You have the presumption of being useful to the Kingdom of God assuming as far as possible the saeculum, its life, its words, its slogans, its way of thinking. But reflect, I beg you, what it means to accept this world. Perhaps it means that you have gradually lost yourselves in it? Sadly, it seems you are doing just that. It [is] difficult these days to find you and recognize you in this strange world of yours. Probably we still recognize you because in this process you are taking your time, because you are being assimilated by the world, whether quickly or slowly, but late all the same. We thank you for many things, or rather for almost everything, but we must distinguish ourselves from you in one thing. We have much to admire in you, so we can and must send you this warning.
"Do not conform to this world, but transform yourselves by the renewal of your minds, so that you will be able to recognize the will of God, what is good, what is pleasing to him, what is perfect" (Rom. 12:2). Do not conform! Me syschematizesthe! How well this expression reveals the perennial root of the verb: schema. In a nutshell, all schemas, all exterior models are empty. We have to want more, the apostle makes it our duty, "change your way of thinking, reshape your minds" metamorfoùsthe tè anakainósei toù noós. Paul's Greek is so expressive and concrete! He opposes schèma or morphé – permanent form, to metamorphé – change in the creature. One is not to change according to any model that in any case is always out of fashion, but it is a total newness with all its wealth (anakainósei). [It's] not the vocabulary that changes but the meaning (noùs).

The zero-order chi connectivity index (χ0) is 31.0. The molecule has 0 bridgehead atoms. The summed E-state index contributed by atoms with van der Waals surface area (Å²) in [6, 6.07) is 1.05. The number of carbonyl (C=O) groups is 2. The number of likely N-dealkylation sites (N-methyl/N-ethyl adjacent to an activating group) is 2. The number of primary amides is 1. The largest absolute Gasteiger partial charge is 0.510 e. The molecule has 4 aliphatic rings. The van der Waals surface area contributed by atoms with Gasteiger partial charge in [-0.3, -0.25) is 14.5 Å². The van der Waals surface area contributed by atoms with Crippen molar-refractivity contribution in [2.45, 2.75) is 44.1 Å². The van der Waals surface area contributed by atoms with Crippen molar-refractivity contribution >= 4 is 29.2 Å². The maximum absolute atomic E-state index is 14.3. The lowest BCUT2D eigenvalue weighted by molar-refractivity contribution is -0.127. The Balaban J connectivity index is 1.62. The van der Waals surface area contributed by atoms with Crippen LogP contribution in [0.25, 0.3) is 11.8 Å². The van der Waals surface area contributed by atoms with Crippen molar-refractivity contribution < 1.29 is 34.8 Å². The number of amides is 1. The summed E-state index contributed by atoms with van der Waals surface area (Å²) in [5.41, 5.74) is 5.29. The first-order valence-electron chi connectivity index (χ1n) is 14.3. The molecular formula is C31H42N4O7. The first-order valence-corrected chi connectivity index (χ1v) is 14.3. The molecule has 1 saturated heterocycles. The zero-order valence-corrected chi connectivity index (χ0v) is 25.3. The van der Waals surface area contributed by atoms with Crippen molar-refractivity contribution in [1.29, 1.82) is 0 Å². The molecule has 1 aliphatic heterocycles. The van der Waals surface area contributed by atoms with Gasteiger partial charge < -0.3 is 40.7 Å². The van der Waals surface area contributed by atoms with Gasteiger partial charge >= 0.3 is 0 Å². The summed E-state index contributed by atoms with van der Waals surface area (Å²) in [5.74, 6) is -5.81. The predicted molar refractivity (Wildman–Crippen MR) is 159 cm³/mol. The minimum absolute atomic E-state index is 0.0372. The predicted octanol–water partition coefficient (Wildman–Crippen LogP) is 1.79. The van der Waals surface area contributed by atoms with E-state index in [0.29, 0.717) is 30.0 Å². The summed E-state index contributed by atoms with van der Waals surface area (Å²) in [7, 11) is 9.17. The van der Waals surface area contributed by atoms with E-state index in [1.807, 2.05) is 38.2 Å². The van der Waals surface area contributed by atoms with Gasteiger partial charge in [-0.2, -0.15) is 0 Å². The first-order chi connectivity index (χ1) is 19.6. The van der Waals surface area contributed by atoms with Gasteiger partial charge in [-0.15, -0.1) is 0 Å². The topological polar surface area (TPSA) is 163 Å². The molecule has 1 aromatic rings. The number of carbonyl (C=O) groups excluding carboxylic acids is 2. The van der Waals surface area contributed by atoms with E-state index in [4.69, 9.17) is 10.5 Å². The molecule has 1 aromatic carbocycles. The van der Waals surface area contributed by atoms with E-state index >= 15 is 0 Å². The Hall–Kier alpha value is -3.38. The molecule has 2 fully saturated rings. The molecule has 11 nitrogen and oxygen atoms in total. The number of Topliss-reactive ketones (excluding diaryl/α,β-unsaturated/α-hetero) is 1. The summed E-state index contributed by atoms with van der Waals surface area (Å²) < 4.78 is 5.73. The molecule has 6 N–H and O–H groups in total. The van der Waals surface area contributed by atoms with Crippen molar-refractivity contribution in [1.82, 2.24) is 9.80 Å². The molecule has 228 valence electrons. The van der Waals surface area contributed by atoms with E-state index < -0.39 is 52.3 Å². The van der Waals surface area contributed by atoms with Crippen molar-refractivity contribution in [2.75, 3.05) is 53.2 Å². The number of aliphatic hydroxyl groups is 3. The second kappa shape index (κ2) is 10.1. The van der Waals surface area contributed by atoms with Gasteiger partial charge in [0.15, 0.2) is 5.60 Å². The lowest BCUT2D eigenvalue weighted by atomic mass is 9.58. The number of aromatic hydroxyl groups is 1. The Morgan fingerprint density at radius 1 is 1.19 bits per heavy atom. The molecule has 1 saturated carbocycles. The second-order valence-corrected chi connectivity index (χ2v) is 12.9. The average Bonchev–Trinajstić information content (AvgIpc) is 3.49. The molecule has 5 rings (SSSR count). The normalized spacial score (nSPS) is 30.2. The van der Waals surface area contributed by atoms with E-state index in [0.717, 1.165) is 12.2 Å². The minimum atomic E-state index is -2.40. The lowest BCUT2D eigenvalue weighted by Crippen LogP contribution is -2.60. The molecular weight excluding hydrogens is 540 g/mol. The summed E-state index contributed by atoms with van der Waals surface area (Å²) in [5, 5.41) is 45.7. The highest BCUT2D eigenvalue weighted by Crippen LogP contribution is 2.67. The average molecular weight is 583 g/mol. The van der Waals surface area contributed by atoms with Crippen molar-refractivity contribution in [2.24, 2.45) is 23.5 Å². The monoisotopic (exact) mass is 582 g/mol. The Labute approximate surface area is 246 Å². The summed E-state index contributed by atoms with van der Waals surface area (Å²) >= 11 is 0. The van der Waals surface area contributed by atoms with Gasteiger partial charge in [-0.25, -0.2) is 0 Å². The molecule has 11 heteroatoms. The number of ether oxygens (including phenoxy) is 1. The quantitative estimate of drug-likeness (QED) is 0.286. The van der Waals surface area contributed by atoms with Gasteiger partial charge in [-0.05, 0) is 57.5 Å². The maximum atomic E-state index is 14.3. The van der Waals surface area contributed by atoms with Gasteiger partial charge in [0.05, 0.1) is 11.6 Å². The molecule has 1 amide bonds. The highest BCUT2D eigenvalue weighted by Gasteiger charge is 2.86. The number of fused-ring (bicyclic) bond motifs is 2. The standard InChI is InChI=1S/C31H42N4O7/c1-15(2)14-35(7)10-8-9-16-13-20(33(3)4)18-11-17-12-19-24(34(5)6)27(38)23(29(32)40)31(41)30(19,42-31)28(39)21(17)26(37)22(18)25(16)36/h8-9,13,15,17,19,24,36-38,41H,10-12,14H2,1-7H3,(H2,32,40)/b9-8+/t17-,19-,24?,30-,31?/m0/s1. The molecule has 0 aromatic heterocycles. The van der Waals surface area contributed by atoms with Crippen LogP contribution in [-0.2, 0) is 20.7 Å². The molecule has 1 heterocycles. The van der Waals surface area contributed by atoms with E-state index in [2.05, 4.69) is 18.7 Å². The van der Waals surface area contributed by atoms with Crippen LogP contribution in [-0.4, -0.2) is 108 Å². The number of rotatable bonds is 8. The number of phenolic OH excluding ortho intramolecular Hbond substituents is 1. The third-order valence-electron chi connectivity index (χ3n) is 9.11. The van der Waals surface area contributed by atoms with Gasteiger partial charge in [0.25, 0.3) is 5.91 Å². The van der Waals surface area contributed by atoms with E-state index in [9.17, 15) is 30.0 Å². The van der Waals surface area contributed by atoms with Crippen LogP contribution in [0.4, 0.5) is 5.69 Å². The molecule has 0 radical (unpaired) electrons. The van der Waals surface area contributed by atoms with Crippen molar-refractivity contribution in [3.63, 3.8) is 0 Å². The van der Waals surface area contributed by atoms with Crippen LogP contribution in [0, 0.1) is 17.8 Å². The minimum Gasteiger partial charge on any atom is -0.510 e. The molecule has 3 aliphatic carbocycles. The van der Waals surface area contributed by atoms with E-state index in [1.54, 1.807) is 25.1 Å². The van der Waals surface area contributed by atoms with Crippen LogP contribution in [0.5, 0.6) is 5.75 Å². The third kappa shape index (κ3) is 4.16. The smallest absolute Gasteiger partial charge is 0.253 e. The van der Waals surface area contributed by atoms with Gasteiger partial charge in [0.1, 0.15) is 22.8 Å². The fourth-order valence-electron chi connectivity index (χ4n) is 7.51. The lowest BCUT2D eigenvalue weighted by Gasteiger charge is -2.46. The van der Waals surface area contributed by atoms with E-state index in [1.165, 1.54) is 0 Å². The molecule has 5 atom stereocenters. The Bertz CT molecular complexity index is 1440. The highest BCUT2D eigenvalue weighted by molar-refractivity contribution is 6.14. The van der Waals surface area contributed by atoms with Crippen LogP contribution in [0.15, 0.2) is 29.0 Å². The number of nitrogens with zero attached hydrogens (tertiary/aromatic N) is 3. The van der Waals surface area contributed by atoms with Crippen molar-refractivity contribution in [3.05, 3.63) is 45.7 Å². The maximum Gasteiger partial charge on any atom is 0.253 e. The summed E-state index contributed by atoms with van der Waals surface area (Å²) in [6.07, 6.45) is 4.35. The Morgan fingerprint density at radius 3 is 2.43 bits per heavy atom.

So not contestation, desacralization, secularization, because this is so little compared with Christian anakainósis. Reflect on these words and your naïve admiration for revolution, Maoism, and violence (of which, in any case you are incapable) will abandon you.
Your critical and prophetic enthusiasm has already borne fruit, and we cannot indiscriminately condemn you for this. We simply realize, and tell you sincerely, that we have more esteem for St. Paul's calm and discriminating invitation, "Examine yourselves, to see whether you are holding to your faith. Test yourselves. Do you not realize that Jesus Christ is in you?" (2 Cor. 13:5).
We cannot imitate the world precisely because we have to judge it, not with pride and superiority, but with love, just as the Father loved the world (Jn. 3:16) and for this reason pronounced judgment on it.
Do not phroneîn – think, and in conclusion hyperphroneîn- but sophroneîn, think with wisdom (Cf. Rom. 12:13). Be wise, so that we can discern the signs of the will and the time of God. Not the fashion of the moment, but what is good, honest, and perfect.
We write as unwise to you who are wise, as weak men to you who are strong, as wretched men to you who are even more wretched! And this is stupid of us because there are certainly among you some excellent men and women. But precisely for this reason we need to write foolishly, as the Apostle Paul taught us when he took repeated Christ's words that the Father has hidden wisdom from those who know a lot about these things (Lk. 10:21).
This translation of Fr. Zvěřina's letter is taken from pages 110-112 of the book Generating Traces in the History of the World: New Traces of the Christian Experience, by Luigi Giussani, Stefano Alberto, Javier Prades.
AVSI-USA to participate in New York Encounter, January 14-17, 2011
AVSI-USA will participate in the annual New York Encounter cultural festival to take place in the heart of Manhattan from January 14-17, 2011. The event is open to the public and all exhibits and most presentations are free of charge. See the NYE website for more information.
AVSI-USA's participation will commemorate in a particular way the first year since the devastating earthquake in Haiti on January 12, 2010. Opportunities to learn more about AVSI's response in Haiti and to speak with medical volunteers who spent time there will be extended.
Read more information on AVSI's response in Haiti.